The question for me is whether Scots really is a post-colonial variety and should be treated as such. In my view Scots is a pre-colonial language and hybridity thus has a distinct meaning. That said, what Craig says about the creative mix between English and Scots is quite true and the trick is to find a model that encompasses both perspectives.

 

Out of History (Part 2)

history

Culture is a place of dialogue, between self and other, between inner and outer, between pasts and present, between invented pasts and discovered pasts and value systems past and future.” (p117)

In Part 1 of my critical read of Cairns Craig’s 1996 Out of History I wondered if the Anglicisiation of the Scottish intelligentsia had contributed to the ‘mysterious’ non-awakening of nationalism in the 19th century or as Nairn put it “Why was Scottish nationalism so belated in its arrival on the European scene?” [p95].

Craig challenges Nairn and others’ Marxist time-based hypothesis of “a historical process which develops in determinate stages from feudalism through capitalism towards socialism and communism” (p149). He suggests post-colonialist theory challenges the primacy of a time-based model. “History is not simply a progress through time, but a dialectic in space: it is through the effort to create and control the production of space that states and classes operate and they operate in as pace which is under constant reconstruction by other states and classes” (p114). The dynamic is not succession but opposition, between those who dominate space (cores) and those whose space is occupied by others (peripheries). Language is critical in core ideologies. “One of the major components for control of space in the period since the invention of printing has been the control of linguistic space. The establishment of England and France as the core of Europe was paralleled by achieving the highest degree of linguistic integration” (p115). Thus by identifying with Anglo-centric culture, Scottish philosophers “actively peripheralised their own history and their own culture” (p116). This could be considered culturally disabling, the notion that “the division of the linguistic environment between Scots and English or Gaelic and English produces a divided consciousness”  (p174).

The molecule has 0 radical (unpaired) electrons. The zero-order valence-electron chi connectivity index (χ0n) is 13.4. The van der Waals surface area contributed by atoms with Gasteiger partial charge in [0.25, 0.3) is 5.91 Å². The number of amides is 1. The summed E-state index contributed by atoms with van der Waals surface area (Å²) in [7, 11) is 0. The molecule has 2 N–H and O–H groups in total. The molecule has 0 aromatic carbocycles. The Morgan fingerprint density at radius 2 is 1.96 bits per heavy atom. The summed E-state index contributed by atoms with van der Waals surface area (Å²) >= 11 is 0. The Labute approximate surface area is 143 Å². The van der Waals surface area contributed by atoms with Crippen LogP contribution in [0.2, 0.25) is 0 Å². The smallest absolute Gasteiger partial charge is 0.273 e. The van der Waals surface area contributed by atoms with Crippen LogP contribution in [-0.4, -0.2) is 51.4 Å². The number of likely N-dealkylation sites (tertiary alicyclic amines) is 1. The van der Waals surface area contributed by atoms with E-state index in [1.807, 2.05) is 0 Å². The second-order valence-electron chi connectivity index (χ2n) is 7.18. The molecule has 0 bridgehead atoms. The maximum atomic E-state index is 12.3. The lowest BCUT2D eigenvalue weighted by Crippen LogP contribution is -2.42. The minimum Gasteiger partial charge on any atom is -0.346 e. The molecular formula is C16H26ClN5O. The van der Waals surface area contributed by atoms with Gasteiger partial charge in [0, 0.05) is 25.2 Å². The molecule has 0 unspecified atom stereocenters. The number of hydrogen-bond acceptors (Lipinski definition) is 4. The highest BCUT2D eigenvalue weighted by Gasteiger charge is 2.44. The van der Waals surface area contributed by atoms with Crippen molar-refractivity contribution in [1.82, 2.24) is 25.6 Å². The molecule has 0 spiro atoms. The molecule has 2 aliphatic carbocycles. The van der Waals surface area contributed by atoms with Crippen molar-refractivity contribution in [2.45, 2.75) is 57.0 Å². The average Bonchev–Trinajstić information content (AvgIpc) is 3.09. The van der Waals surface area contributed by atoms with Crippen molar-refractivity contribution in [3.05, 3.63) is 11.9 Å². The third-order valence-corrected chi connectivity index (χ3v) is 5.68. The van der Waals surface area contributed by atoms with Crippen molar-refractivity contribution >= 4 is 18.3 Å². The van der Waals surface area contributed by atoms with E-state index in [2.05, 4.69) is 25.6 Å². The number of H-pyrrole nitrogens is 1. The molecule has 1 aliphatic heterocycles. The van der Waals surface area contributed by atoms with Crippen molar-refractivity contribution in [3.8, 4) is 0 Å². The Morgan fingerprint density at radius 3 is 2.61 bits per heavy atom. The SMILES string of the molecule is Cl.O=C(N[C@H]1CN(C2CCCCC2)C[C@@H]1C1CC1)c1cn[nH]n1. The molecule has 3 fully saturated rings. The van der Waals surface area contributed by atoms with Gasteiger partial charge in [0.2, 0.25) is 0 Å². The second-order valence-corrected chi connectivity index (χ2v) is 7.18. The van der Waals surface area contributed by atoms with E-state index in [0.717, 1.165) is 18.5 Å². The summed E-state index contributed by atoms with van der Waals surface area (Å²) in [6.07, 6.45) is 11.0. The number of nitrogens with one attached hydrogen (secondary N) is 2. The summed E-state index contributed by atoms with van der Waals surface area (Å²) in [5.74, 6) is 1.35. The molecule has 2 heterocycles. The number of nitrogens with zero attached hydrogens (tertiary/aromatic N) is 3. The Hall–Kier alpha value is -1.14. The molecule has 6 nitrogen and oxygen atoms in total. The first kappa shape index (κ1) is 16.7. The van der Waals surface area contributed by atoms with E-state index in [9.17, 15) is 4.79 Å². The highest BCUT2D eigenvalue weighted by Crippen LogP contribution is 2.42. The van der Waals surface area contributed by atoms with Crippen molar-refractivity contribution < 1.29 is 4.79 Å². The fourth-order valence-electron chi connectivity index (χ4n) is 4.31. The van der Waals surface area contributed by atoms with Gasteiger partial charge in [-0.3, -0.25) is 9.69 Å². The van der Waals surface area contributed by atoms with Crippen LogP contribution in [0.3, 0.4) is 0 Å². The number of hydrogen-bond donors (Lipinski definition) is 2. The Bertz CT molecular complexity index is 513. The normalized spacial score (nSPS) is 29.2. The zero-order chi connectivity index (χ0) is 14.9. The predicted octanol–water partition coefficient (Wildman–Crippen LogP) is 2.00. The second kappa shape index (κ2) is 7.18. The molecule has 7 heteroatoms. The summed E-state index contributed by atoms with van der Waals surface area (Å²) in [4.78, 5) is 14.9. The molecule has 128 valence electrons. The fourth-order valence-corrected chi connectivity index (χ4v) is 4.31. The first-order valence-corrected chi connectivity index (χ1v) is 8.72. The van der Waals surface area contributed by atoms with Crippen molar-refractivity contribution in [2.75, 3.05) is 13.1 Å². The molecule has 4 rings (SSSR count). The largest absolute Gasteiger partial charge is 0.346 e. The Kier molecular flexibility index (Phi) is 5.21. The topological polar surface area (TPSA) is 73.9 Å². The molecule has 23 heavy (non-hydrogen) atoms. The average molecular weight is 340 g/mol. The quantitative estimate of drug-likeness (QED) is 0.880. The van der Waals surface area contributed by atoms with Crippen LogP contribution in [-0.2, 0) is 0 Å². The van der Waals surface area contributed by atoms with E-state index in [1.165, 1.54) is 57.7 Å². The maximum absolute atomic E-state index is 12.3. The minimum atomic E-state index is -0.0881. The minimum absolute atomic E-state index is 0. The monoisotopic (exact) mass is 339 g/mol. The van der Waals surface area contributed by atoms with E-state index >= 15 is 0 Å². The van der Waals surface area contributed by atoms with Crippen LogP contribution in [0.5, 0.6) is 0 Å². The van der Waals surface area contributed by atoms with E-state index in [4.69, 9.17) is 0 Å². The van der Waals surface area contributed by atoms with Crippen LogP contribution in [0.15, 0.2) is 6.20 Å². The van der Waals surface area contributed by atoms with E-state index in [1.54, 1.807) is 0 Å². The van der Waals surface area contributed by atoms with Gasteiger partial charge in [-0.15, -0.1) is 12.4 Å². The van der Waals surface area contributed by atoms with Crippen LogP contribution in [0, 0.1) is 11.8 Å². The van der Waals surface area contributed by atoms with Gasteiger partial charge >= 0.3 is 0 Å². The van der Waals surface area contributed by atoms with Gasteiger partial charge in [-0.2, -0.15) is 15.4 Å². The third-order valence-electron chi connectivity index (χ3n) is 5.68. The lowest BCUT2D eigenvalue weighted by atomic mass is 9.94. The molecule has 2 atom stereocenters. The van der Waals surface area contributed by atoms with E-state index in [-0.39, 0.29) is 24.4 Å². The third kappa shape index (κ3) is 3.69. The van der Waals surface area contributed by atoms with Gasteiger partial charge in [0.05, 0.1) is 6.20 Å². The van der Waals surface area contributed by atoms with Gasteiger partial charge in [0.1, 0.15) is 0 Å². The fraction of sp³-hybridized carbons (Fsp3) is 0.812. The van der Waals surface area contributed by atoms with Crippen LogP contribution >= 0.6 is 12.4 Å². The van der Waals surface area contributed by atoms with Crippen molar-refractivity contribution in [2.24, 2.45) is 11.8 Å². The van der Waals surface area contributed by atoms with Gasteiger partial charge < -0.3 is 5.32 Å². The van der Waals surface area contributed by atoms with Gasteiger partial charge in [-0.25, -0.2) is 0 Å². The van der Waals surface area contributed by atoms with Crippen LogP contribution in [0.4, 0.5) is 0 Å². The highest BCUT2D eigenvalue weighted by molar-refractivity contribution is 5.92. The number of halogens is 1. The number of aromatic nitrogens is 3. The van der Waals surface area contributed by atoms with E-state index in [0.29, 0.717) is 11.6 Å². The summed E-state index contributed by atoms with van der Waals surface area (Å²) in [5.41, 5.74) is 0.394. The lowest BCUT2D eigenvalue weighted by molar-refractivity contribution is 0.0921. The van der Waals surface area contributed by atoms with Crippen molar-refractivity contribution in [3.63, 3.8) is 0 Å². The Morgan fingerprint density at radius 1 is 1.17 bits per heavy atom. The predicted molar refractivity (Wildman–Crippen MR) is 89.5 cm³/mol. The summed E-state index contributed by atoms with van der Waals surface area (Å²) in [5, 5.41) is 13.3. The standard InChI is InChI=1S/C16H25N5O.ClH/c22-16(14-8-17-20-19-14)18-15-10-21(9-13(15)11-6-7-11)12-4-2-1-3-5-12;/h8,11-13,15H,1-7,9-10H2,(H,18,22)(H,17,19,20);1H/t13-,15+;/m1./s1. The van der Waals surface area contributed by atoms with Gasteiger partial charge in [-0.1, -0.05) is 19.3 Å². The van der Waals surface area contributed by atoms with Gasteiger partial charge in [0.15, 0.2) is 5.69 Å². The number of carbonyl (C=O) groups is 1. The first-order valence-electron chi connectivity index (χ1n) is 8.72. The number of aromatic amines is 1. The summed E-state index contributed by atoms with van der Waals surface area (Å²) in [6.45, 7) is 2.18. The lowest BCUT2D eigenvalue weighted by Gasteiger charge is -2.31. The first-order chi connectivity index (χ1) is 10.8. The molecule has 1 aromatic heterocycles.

Over in Ireland, however, things were different. “What Ireland led the way in, in 1916, was not simply a political revolt against British Imperialism by one of England’s earliest colonies, but a revolt in English against the Imperium of the English language, a revolt conducted in and through the medium of the English language itself” (p175). This is an important point, at the time of the uprising only a tiny percentage of the population spoke Irish thus “whatever the political rhetoric about the Irish language, it is a nationalism that accepts that its medium is English, that its identity will be made not by the overthrow of the language of the oppressor, but by its inclusion into the very nature of the new Irishry” (p176, emphasis in original).  This process was not unique to Ireland  but was part of a global counter-imperialist linguistic cultural movement “it flowered into the space created by the collapse of English authority over the whole domain of English speech” (p176).